A powerful winter storm continued to hit much of the country Tuesday, with heavy snow spreading from the Plains to the Great Lakes and severe thunderstorms possible in the South, forecasters warned.
The National Weather Service said the storm would “continue to bring a variety of hazards” to the affected areas. Winds have been gusting up to hurricane strength, with 84 mph recorded at El Paso, Texas.
The storm was blamed for at least two deaths on Monday: Heavy snow caused a roof of a house in Woodward, Okla., to collapse, killing one person inside, and in northwest Kansas, a 21-year-old man was killed when his SUV overturned on an icy patch of Interstate 70. A third death was reported on Tuesday, after a female passenger died in a pickup truck accident on an icy strip of road overnight. Three others were injured in the accident.
“We have roofs collapsing all over town,” Woodward Mayor Roscoe Hill, Jr., told Reuters. “We really have a mess on our hands.”
The storm brought the February total in Wichita, Kansas, to 21 inches, breaking a 100-year-old record for the month, NBC station KSN reported. A KSN reporter was covering the storm when a building collapsed under the weight of snow.
Authorities pleaded with people to stay off the roads because of what Weather Channel meteorologist Greg Postel described as a “really nasty blizzard.”
The NWS said that heavy snow would spread from the Plains to the Great Lakes, with “blizzard conditions possible through early Tuesday.”
“On the south side of the storm system, severe thunderstorms and heavy rainfall are possible across portions of the Gulf Coast and Southeast,” it added.
Severe thunderstorms and the threat of heavy rainfall remained possible over sections of the southeastern states and the Gulf Coast on Tuesday, the NWS said, as the south side of the storm system moved through the area.
A waterspout came ashore in Tampa, Fla., damaging a Westin hotel, WTSP reported. Winds of 90 mph were reported in Cedar Key, and trees and power lines were down.
Charleston, S.C., broke its record for rain for the month with 10.46 inches -- and more was falling.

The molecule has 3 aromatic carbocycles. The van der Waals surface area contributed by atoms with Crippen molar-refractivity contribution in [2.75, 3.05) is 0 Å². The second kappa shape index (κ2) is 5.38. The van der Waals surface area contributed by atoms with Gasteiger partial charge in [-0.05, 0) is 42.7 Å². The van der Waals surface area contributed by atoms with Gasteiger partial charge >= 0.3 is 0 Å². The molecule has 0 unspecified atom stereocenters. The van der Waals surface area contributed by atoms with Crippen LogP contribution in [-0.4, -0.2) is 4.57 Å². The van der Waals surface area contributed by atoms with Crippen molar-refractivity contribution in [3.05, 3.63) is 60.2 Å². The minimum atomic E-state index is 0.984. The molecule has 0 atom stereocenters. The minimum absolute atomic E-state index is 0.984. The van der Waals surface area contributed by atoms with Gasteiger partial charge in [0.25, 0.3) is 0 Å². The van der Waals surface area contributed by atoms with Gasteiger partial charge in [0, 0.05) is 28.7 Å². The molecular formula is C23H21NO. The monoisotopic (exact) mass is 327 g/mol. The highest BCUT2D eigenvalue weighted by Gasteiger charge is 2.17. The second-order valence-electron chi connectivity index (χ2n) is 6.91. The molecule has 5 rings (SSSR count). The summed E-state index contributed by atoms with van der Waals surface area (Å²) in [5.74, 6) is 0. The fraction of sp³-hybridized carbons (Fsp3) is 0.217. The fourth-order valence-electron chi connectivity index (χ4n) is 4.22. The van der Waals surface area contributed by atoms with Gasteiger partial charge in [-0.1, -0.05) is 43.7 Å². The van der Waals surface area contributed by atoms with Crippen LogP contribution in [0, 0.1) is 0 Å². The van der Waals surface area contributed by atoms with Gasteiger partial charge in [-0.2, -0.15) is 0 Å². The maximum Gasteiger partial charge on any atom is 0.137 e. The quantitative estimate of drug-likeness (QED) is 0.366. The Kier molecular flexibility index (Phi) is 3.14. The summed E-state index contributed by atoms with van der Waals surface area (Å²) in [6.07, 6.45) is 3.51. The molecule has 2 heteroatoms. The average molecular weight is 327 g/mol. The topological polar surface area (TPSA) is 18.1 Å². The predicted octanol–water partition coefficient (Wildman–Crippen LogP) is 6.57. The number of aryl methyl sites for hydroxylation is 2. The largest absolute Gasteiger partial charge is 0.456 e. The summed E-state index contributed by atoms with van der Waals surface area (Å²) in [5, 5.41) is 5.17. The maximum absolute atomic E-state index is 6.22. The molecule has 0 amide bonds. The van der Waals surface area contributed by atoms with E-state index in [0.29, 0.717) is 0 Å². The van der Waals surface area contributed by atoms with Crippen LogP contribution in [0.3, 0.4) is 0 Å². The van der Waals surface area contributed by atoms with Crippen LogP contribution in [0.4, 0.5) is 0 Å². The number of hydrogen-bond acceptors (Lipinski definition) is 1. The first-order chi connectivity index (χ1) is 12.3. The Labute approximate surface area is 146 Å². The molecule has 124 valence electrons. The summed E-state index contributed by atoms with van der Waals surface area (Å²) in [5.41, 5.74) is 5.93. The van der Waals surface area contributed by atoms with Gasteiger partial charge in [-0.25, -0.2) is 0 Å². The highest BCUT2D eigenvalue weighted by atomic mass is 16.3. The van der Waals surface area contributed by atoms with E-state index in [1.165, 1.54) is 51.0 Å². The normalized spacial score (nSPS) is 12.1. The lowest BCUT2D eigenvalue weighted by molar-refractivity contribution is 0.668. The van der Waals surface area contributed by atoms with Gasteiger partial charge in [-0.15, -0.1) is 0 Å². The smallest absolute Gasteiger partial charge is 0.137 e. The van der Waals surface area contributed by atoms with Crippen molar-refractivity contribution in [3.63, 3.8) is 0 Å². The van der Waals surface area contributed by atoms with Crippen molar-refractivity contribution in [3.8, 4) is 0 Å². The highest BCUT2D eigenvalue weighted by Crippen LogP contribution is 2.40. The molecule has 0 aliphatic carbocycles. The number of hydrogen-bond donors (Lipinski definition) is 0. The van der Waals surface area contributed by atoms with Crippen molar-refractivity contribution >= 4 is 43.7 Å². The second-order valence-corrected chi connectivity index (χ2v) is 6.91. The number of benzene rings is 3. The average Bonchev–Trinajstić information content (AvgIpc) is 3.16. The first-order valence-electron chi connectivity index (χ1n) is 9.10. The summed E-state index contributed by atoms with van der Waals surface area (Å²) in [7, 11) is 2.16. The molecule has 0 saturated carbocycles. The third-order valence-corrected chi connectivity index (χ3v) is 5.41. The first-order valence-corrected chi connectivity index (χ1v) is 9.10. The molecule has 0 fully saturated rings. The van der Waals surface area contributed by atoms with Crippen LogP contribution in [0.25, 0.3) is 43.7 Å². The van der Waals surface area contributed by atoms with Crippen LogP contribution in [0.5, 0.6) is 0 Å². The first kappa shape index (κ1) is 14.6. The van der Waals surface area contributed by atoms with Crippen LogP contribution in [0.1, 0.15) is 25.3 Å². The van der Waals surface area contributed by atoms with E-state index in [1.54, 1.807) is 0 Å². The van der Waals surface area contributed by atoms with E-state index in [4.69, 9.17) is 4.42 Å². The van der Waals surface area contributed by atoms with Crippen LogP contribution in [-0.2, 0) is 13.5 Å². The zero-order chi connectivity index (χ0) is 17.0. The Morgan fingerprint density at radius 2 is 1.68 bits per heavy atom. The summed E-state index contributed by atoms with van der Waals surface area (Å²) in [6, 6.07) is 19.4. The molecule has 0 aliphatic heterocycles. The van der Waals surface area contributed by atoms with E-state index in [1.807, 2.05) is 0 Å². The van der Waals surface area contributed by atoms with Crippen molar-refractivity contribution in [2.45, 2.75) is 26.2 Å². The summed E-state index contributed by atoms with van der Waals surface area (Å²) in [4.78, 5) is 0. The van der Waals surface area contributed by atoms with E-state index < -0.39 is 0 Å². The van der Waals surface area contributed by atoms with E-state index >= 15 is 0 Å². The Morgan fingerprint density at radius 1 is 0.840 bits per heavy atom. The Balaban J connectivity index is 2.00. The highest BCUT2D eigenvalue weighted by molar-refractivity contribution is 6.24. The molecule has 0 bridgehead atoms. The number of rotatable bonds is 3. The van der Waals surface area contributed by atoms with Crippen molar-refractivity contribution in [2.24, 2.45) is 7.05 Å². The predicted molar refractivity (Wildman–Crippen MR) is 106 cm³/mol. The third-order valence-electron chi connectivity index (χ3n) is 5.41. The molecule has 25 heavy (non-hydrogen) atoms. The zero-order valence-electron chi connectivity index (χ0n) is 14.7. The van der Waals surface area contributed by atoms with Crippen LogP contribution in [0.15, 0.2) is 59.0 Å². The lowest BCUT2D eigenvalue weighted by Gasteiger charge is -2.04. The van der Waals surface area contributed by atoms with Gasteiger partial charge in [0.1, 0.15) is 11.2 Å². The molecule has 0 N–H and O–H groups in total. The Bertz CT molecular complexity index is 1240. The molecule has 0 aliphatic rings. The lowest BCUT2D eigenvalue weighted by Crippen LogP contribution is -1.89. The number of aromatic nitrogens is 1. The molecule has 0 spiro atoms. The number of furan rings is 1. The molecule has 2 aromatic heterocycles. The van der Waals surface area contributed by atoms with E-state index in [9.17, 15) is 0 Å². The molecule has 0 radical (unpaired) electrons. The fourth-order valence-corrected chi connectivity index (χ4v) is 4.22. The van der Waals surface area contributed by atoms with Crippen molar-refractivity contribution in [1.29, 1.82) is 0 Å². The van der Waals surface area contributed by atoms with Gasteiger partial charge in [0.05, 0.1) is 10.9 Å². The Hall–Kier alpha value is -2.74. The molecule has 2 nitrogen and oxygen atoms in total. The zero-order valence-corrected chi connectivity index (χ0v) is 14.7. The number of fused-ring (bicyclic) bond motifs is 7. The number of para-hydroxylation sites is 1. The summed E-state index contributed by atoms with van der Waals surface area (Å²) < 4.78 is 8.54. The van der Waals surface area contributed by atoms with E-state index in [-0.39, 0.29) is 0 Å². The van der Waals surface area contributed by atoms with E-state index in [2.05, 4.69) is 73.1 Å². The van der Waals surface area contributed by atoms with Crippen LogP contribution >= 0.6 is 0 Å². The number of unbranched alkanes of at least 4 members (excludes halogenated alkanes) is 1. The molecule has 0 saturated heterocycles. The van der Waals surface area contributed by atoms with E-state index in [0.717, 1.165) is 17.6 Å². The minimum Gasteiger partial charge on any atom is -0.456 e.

In a storm summary message posted at 4 a.m. ET, the weather service said blizzard warnings were in effect for parts of central northern Oklahoma with storm watches and warnings in effect for some places from central Oklahoma into the southern Great Lakes.
In Chicago, the wintry mix could affect voter turnout in the special primary to replace former Congressman Jesse Jackson, Jr., in the Illinois 2nd District. As much as five inches of slushy snow was expectedin the city’s southern suburbs, and a storm watch has been issued for the northern part of the state.
Storm watches and warnings were also in effect for portions of the Appalachians, mid-Atlantic and Northeastern states, while ice storm warnings and freezing rain advisories were in effect for parts of West Virginia.
The NWS warned of high winds in the Appalachians in Tennessee, North Carolina and southern Virginia.
In Texas, residents discovered that even their snowdrifts are bigger as they began to dig out from a whopping 19 inches of snow in Amarillo that stranded as many as 100 motorists in the Panhandle and caused Gov. Rick Perry called out military forces.
Farther south, there were flood and flash-flood warnings and watches for “much of the Gulf Coast and southeast U.S. from Louisiana to Georgia.”
Flood watches were also in effect for parts of the mid-Atlantic Region, the NWS notice added, as rain was expected throughout the greater Washington, D.C., area on Tuesday. The mix of rain and wind was expected to begin by noon, picking up through the later part of the day. Meteorologists warned people should expect more rain than sleet as temperatures were likely to remain above freezing. The rain should move out of the area by Wednesday morning, and might yield to sunny skies later in the afternoon.
Commuters in New York City and the tri-state area should also expect to see a late-afternoon cocktail of rain, sleet, and snow. The worst of the storm was likely to hit overnight, though morning commuters might also catch the tail of the storm on Wednesday, forecasters said. As much as six inches of snow could accumulate at higher elevations inland.